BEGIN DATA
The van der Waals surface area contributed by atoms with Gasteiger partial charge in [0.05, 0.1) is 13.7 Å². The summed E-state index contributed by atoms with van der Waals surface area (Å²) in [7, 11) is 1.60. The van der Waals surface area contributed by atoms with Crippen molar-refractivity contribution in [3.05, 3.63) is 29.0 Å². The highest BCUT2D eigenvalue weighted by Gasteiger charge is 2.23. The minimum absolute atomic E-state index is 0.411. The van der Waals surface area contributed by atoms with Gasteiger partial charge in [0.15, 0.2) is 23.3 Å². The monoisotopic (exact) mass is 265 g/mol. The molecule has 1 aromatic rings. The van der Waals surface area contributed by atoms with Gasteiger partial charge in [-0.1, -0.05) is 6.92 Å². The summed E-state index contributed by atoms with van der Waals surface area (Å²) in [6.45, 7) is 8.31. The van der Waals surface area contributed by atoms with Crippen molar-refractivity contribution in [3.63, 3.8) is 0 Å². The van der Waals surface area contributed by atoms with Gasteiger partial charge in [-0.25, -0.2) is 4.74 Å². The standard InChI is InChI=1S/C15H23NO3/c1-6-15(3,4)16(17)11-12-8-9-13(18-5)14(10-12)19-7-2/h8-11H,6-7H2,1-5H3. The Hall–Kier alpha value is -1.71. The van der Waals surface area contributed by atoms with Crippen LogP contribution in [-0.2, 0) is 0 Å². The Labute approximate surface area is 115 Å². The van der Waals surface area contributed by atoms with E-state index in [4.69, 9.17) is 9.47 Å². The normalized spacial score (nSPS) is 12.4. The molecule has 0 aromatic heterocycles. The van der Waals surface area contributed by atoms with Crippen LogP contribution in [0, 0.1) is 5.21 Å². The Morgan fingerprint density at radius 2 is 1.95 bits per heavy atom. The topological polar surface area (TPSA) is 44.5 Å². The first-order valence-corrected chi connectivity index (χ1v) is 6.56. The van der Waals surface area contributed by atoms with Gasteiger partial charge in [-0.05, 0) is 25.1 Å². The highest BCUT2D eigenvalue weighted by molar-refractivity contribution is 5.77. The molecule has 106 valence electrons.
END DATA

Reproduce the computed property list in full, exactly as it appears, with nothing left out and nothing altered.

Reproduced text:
The van der Waals surface area contributed by atoms with Gasteiger partial charge in [0.05, 0.1) is 13.7 Å². The summed E-state index contributed by atoms with van der Waals surface area (Å²) in [7, 11) is 1.60. The van der Waals surface area contributed by atoms with Crippen molar-refractivity contribution in [3.05, 3.63) is 29.0 Å². The highest BCUT2D eigenvalue weighted by Gasteiger charge is 2.23. The minimum absolute atomic E-state index is 0.411. The van der Waals surface area contributed by atoms with Gasteiger partial charge in [0.15, 0.2) is 23.3 Å². The monoisotopic (exact) mass is 265 g/mol. The molecule has 1 aromatic rings. The van der Waals surface area contributed by atoms with Gasteiger partial charge in [-0.1, -0.05) is 6.92 Å². The summed E-state index contributed by atoms with van der Waals surface area (Å²) in [6.45, 7) is 8.31. The van der Waals surface area contributed by atoms with Crippen molar-refractivity contribution in [3.63, 3.8) is 0 Å². The van der Waals surface area contributed by atoms with Gasteiger partial charge in [-0.25, -0.2) is 4.74 Å². The standard InChI is InChI=1S/C15H23NO3/c1-6-15(3,4)16(17)11-12-8-9-13(18-5)14(10-12)19-7-2/h8-11H,6-7H2,1-5H3. The Hall–Kier alpha value is -1.71. The van der Waals surface area contributed by atoms with Crippen LogP contribution in [-0.2, 0) is 0 Å². The Labute approximate surface area is 115 Å². The van der Waals surface area contributed by atoms with E-state index in [4.69, 9.17) is 9.47 Å². The normalized spacial score (nSPS) is 12.4. The molecule has 0 aromatic heterocycles. The van der Waals surface area contributed by atoms with Crippen LogP contribution in [0, 0.1) is 5.21 Å². The Morgan fingerprint density at radius 2 is 1.95 bits per heavy atom. The topological polar surface area (TPSA) is 44.5 Å². The first-order valence-corrected chi connectivity index (χ1v) is 6.56. The van der Waals surface area contributed by atoms with Gasteiger partial charge in [-0.05, 0) is 25.1 Å². The highest BCUT2D eigenvalue weighted by molar-refractivity contribution is 5.77. The molecule has 106 valence electrons.